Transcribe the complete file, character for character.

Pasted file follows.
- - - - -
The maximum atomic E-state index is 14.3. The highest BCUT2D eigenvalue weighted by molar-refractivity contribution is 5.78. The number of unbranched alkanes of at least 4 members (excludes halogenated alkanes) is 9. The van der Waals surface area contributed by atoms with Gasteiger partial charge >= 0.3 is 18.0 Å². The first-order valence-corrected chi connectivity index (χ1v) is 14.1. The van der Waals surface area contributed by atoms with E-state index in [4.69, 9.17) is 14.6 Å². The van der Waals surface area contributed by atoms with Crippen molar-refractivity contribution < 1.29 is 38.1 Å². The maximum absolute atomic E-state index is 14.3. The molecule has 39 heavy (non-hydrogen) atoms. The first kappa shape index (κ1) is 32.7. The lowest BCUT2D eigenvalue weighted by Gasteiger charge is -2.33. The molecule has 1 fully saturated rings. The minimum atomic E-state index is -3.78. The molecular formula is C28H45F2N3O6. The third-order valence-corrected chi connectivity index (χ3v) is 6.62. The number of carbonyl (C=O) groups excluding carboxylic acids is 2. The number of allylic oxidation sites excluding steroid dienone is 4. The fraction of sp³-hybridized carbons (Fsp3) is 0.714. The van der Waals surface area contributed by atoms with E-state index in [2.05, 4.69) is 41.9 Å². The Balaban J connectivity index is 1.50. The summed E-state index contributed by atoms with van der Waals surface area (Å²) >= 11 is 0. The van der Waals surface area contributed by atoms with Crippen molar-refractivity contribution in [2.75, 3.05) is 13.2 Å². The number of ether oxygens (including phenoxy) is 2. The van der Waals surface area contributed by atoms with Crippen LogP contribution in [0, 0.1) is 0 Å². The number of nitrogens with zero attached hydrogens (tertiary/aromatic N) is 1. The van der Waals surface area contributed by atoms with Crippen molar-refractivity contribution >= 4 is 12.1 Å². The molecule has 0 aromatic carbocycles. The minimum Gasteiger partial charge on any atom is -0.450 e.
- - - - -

The maximum atomic E-state index is 14.3. The highest BCUT2D eigenvalue weighted by molar-refractivity contribution is 5.78. The number of unbranched alkanes of at least 4 members (excludes halogenated alkanes) is 9. The van der Waals surface area contributed by atoms with Gasteiger partial charge >= 0.3 is 18.0 Å². The first-order valence-corrected chi connectivity index (χ1v) is 14.1. The van der Waals surface area contributed by atoms with E-state index in [4.69, 9.17) is 14.6 Å². The van der Waals surface area contributed by atoms with Crippen molar-refractivity contribution < 1.29 is 38.1 Å². The maximum absolute atomic E-state index is 14.3. The molecule has 39 heavy (non-hydrogen) atoms. The first kappa shape index (κ1) is 32.7. The lowest BCUT2D eigenvalue weighted by Gasteiger charge is -2.33. The molecule has 1 fully saturated rings. The minimum atomic E-state index is -3.78. The molecular formula is C28H45F2N3O6. The third-order valence-corrected chi connectivity index (χ3v) is 6.62. The number of carbonyl (C=O) groups excluding carboxylic acids is 2. The number of allylic oxidation sites excluding steroid dienone is 4. The fraction of sp³-hybridized carbons (Fsp3) is 0.714. The van der Waals surface area contributed by atoms with E-state index in [2.05, 4.69) is 41.9 Å². The Balaban J connectivity index is 1.50. The summed E-state index contributed by atoms with van der Waals surface area (Å²) >= 11 is 0. The van der Waals surface area contributed by atoms with Crippen molar-refractivity contribution in [2.75, 3.05) is 13.2 Å². The number of ether oxygens (including phenoxy) is 2. The van der Waals surface area contributed by atoms with Crippen LogP contribution in [0, 0.1) is 0 Å². The number of nitrogens with zero attached hydrogens (tertiary/aromatic N) is 1. The van der Waals surface area contributed by atoms with Crippen molar-refractivity contribution >= 4 is 12.1 Å². The molecule has 0 aromatic carbocycles. The minimum Gasteiger partial charge on any atom is -0.450 e.